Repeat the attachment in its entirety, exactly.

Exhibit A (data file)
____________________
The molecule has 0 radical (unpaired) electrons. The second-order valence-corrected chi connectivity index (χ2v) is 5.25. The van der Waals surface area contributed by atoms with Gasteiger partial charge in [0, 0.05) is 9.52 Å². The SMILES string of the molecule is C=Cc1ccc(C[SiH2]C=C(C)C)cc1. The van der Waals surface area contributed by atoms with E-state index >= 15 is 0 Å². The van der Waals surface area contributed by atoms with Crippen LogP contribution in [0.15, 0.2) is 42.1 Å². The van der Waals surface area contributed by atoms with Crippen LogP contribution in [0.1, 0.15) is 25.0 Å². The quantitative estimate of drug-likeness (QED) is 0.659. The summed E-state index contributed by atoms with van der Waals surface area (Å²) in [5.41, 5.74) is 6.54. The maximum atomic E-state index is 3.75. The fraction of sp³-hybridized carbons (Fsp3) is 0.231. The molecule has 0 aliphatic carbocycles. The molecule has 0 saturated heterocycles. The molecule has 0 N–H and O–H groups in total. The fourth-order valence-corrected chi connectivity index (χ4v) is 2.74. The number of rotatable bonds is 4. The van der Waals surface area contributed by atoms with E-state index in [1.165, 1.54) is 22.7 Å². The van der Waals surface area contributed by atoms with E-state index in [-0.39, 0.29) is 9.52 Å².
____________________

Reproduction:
The molecule has 0 radical (unpaired) electrons. The second-order valence-corrected chi connectivity index (χ2v) is 5.25. The van der Waals surface area contributed by atoms with Gasteiger partial charge in [0, 0.05) is 9.52 Å². The SMILES string of the molecule is C=Cc1ccc(C[SiH2]C=C(C)C)cc1. The van der Waals surface area contributed by atoms with E-state index >= 15 is 0 Å². The van der Waals surface area contributed by atoms with Crippen LogP contribution in [0.15, 0.2) is 42.1 Å². The van der Waals surface area contributed by atoms with Crippen LogP contribution in [0.1, 0.15) is 25.0 Å². The quantitative estimate of drug-likeness (QED) is 0.659. The summed E-state index contributed by atoms with van der Waals surface area (Å²) in [5.41, 5.74) is 6.54. The maximum atomic E-state index is 3.75. The fraction of sp³-hybridized carbons (Fsp3) is 0.231. The molecule has 0 aliphatic carbocycles. The molecule has 0 saturated heterocycles. The molecule has 0 N–H and O–H groups in total. The fourth-order valence-corrected chi connectivity index (χ4v) is 2.74. The number of rotatable bonds is 4. The van der Waals surface area contributed by atoms with E-state index in [1.165, 1.54) is 22.7 Å². The van der Waals surface area contributed by atoms with E-state index in [-0.39, 0.29) is 9.52 Å².